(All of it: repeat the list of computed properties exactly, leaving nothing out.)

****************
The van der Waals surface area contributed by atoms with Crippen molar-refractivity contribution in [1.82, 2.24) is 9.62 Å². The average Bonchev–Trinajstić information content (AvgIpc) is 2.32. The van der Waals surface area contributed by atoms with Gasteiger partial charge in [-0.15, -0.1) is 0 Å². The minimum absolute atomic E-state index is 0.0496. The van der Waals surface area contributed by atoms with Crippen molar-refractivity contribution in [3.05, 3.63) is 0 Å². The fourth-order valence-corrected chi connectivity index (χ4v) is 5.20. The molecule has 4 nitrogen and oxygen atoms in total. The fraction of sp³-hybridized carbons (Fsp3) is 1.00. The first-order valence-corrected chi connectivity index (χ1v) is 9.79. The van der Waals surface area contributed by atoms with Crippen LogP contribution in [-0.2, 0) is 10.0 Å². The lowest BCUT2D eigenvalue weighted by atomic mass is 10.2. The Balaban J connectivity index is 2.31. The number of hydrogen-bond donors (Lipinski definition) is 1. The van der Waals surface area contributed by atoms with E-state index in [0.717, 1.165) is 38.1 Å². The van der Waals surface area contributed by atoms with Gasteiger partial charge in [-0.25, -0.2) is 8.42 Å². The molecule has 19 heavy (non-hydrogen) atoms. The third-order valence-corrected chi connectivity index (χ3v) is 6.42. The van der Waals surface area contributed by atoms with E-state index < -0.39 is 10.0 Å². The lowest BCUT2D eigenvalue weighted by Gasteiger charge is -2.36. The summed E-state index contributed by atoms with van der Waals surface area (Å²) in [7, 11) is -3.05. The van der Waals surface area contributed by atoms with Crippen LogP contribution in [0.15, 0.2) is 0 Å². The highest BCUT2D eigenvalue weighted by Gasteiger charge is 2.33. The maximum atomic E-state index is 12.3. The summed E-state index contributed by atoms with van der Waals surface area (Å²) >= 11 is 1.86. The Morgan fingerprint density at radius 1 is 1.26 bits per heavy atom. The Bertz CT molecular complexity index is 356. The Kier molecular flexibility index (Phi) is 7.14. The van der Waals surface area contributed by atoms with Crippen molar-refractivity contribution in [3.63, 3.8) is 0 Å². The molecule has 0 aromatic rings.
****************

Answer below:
The van der Waals surface area contributed by atoms with Crippen molar-refractivity contribution in [1.82, 2.24) is 9.62 Å². The average Bonchev–Trinajstić information content (AvgIpc) is 2.32. The van der Waals surface area contributed by atoms with Gasteiger partial charge in [-0.15, -0.1) is 0 Å². The minimum absolute atomic E-state index is 0.0496. The van der Waals surface area contributed by atoms with Crippen molar-refractivity contribution in [3.05, 3.63) is 0 Å². The fourth-order valence-corrected chi connectivity index (χ4v) is 5.20. The molecule has 4 nitrogen and oxygen atoms in total. The fraction of sp³-hybridized carbons (Fsp3) is 1.00. The first-order valence-corrected chi connectivity index (χ1v) is 9.79. The van der Waals surface area contributed by atoms with Crippen LogP contribution in [-0.2, 0) is 10.0 Å². The lowest BCUT2D eigenvalue weighted by atomic mass is 10.2. The Balaban J connectivity index is 2.31. The number of hydrogen-bond donors (Lipinski definition) is 1. The van der Waals surface area contributed by atoms with E-state index in [0.717, 1.165) is 38.1 Å². The van der Waals surface area contributed by atoms with Gasteiger partial charge in [-0.25, -0.2) is 8.42 Å². The molecule has 19 heavy (non-hydrogen) atoms. The third-order valence-corrected chi connectivity index (χ3v) is 6.42. The van der Waals surface area contributed by atoms with E-state index < -0.39 is 10.0 Å². The lowest BCUT2D eigenvalue weighted by Gasteiger charge is -2.36. The summed E-state index contributed by atoms with van der Waals surface area (Å²) in [7, 11) is -3.05. The van der Waals surface area contributed by atoms with Crippen LogP contribution in [0.15, 0.2) is 0 Å². The highest BCUT2D eigenvalue weighted by Gasteiger charge is 2.33. The maximum atomic E-state index is 12.3. The summed E-state index contributed by atoms with van der Waals surface area (Å²) >= 11 is 1.86. The Morgan fingerprint density at radius 1 is 1.26 bits per heavy atom. The Bertz CT molecular complexity index is 356. The Kier molecular flexibility index (Phi) is 7.14. The van der Waals surface area contributed by atoms with Crippen molar-refractivity contribution in [3.63, 3.8) is 0 Å². The molecule has 0 aromatic rings.